It will be some time before the edge vs. cloud computing question has a clear-cut answer, but organizations can use options such as fog nodes to move in the right direction with confidence.
IoT is expanding at an exponential rate, and with it there is a growing requirement for edge computing, the network architecture that brings data processing closer to the source of data or applications. Part of what prevents organizations from choosing edge computing when it comes to IoT infrastructure is that edge architecture is still very new and so flexible that there's no best way to configure it. Even though edge computing and dedicated networks beyond the enterprise firewall offer the flexibility many IoT projects need, organizations can find the set up challenging without the established architectural standards found with more mature technologies. Organizations accrue great efficiencies and insightful data from their IoT investments even when using cloud computing. But extending resources to the edge means a continued effort to get the most out of IoT.
IoT is a new frontier when it comes to infrastructure, and it's not always as simple as edge vs. cloud computing. Organizations must determine whether edge or cloud computing will best distribute processing resources for optimal performance and then weigh the challenges.
The architecture that brings the cloud to the edge
Sometimes the edge needs an extra boost -- the fog node -- which changes the considerations of edge and cloud computing. Most edge and cloud computing architectures need components to make their data processes possible. Typically, cloud computing uses IoT gateways to organize and transport data through the network and route traffic while applying security protocols. Edge nodes create data from IoT devices with many different communication protocols usable by cloud computing. The problem is that gateways and edge nodes are no longer enough for IoT applications, such as a facial recognition system, that need real-time analysis at the edge. The latency introduced by a round trip to the cloud to crunch data diminishes the usefulness of an application intended to be real-time.
The fog node is the architectural answer to this problem, an addition to edge architecture that can tip the scales in favor of the edge in the cloud vs. edge debate. A fog node is a physical server that brings real-time analytical processing to IoT, above and beyond the routing and messaging functionality of simple edge nodes. This extension of resources to the edge greatly empowers IoT. Gateway functionality -- including device monitoring, message routing and data clean-up and aggregation -- can be consolidated with augmented computing resources that can perform at a big data level by the fog node, without the back and forth to the cloud. This makes the IoT environment far more efficient and responsive. Fog nodes can, in principle, make the IoT deployment self-sufficient.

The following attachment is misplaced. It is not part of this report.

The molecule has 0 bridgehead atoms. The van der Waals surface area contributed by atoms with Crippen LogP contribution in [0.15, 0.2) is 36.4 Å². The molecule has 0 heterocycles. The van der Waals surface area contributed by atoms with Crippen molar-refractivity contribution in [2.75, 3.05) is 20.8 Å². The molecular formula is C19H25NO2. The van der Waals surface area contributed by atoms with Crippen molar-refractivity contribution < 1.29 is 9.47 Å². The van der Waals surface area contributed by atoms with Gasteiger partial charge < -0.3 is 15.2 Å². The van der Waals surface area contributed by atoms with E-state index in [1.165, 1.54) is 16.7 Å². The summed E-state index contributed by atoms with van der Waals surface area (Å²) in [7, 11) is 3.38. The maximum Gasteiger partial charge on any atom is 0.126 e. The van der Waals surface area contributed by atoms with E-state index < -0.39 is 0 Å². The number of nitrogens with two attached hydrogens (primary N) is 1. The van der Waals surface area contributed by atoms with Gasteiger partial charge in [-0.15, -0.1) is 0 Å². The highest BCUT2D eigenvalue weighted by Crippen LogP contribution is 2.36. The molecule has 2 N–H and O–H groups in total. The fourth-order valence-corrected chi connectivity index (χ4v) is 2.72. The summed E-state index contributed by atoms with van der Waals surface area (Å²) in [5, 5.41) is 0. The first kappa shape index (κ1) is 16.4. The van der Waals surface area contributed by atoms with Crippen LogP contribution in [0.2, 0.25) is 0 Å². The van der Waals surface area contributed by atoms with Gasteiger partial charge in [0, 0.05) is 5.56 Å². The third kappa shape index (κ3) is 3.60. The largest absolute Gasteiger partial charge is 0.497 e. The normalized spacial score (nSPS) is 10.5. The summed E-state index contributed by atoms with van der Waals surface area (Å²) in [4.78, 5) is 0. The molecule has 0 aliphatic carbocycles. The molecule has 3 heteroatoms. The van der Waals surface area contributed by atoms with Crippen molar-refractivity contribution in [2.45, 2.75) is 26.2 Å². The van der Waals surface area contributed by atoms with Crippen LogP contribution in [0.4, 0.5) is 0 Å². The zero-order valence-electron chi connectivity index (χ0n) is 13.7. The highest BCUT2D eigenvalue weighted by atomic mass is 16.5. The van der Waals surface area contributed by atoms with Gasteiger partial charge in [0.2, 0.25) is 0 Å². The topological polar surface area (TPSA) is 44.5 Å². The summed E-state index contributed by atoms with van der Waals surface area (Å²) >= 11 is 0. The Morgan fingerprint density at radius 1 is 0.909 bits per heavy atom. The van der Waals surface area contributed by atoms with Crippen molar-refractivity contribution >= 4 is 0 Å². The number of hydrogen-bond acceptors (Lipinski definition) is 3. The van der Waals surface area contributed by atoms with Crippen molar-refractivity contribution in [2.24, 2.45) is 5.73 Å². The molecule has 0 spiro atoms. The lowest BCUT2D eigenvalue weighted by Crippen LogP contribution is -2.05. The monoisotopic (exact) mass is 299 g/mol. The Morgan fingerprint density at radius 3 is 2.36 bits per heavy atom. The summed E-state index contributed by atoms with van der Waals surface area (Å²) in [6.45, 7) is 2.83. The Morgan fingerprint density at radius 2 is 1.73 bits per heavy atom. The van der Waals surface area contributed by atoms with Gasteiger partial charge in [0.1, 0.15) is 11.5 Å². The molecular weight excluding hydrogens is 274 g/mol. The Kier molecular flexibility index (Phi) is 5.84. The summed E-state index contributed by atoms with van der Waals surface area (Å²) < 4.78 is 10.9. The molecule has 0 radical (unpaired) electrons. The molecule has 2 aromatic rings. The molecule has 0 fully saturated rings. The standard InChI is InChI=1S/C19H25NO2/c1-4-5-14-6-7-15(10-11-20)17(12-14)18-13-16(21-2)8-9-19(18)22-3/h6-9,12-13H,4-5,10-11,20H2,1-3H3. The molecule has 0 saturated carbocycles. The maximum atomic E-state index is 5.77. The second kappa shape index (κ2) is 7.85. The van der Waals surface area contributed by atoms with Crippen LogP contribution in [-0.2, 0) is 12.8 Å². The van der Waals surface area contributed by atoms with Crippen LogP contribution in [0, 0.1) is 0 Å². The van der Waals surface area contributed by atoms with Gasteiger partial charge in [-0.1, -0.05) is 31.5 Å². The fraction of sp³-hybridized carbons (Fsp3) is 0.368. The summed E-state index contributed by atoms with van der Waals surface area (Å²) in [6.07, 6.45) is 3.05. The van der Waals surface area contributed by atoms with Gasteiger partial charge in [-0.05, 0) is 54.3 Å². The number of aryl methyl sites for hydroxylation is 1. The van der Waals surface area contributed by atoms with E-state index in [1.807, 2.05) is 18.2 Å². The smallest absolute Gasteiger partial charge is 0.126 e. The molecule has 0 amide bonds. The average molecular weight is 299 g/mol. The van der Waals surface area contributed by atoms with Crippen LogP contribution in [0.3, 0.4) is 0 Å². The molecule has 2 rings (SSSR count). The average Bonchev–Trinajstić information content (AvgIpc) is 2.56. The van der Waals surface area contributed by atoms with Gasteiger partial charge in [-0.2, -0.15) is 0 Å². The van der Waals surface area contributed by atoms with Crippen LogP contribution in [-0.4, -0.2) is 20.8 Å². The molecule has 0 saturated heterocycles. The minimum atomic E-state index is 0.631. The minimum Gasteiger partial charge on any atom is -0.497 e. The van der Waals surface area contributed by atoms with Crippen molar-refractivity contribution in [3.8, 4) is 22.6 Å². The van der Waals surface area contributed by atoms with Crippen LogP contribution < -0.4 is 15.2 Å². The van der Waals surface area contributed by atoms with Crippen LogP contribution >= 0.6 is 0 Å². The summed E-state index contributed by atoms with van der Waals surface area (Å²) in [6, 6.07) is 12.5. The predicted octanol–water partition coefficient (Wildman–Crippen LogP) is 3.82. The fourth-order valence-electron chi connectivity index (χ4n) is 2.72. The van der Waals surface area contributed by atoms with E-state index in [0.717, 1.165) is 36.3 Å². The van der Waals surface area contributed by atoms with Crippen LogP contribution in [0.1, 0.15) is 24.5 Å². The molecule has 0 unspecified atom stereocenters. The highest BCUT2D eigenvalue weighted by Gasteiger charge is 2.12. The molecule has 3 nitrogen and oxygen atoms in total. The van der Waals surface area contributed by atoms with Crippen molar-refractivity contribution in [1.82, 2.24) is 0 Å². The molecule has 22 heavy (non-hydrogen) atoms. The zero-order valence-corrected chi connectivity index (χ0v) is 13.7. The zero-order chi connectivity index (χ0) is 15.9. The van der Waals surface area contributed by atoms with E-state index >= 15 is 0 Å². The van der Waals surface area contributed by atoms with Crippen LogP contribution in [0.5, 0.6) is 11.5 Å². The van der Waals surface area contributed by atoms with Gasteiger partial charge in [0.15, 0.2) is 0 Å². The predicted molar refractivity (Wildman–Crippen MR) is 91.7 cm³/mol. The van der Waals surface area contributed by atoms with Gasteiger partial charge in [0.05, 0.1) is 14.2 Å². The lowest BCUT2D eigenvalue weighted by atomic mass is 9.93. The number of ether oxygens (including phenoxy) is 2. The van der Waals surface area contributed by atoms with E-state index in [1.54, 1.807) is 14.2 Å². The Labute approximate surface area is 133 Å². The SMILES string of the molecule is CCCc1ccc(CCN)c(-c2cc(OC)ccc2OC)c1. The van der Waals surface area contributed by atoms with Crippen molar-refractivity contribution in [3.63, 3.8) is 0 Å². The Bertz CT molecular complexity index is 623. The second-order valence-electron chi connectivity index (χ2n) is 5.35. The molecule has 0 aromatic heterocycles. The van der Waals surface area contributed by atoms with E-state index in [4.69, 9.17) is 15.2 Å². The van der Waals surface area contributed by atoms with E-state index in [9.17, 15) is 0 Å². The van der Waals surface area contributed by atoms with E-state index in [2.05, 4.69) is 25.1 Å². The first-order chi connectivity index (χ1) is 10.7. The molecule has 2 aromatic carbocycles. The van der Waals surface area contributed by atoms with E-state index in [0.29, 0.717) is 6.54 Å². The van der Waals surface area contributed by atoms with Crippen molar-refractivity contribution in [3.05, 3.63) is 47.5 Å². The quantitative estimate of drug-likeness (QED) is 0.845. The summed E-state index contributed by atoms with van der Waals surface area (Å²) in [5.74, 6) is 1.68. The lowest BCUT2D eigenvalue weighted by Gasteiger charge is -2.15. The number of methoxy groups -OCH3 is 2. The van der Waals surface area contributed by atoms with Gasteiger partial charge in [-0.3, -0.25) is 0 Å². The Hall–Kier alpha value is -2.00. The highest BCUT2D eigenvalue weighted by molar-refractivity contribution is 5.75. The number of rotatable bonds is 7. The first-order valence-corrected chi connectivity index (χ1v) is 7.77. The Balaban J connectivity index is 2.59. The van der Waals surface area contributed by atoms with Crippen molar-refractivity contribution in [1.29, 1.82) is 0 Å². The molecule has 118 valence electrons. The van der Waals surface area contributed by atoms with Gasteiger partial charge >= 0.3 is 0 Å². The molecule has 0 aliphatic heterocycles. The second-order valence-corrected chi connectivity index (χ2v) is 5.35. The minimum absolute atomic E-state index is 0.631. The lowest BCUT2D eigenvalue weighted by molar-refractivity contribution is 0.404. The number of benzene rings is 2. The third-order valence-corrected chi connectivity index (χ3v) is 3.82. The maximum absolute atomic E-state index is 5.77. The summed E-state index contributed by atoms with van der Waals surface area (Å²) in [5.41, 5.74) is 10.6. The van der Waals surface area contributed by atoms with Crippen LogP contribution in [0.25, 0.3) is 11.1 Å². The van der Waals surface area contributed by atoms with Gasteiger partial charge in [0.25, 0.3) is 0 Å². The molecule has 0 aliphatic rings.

When to use fog nodes
To understand when technologists should use edge with fog nodes or cloud computing, they should ask the following questions.
Does the system need to respond in real time? Applications that require real-time decisions with minimal latency will require fog nodes. For example, facial recognition in a security system requires AI; a camera system in the field would therefore need fog nodes to do the heavy lifting. Traffic management systems are another example.
Is there a human in the loop? A low latency requirement in an IoT application is usually driven by machine-to-machine communication; processing must happen immediately because a device is waiting for a response. If an IoT application needs processing power for analytics in the service of decision support, and the result is notifying a human being, then there's probably time for that round trip to the cloud. Fog nodes would be an unnecessary expenditure.
Are you gathering multipurpose data? An increasingly common scenario is that data gathered by IoT has more than one use and serves more than one machine learning purpose. In this case, it falls to the fog nodes to parse the data. What stays on the edge and what gets sent to the cloud?
One typical scenario would be machine monitoring on a factory floor. The edge system works in real time, ready to respond to hardware failures that might threaten human safety, and machine performance metrics go to the cloud for long-term process efficiency and resource consumption analysis. Another example is a retail store that uses smart mirrors to provide real-time imaging and recommendations of in-stock products for the consumer via the edge system. The consumer's responses are sent to the cloud to feed the predictive model, which will later be used to update the mirrors.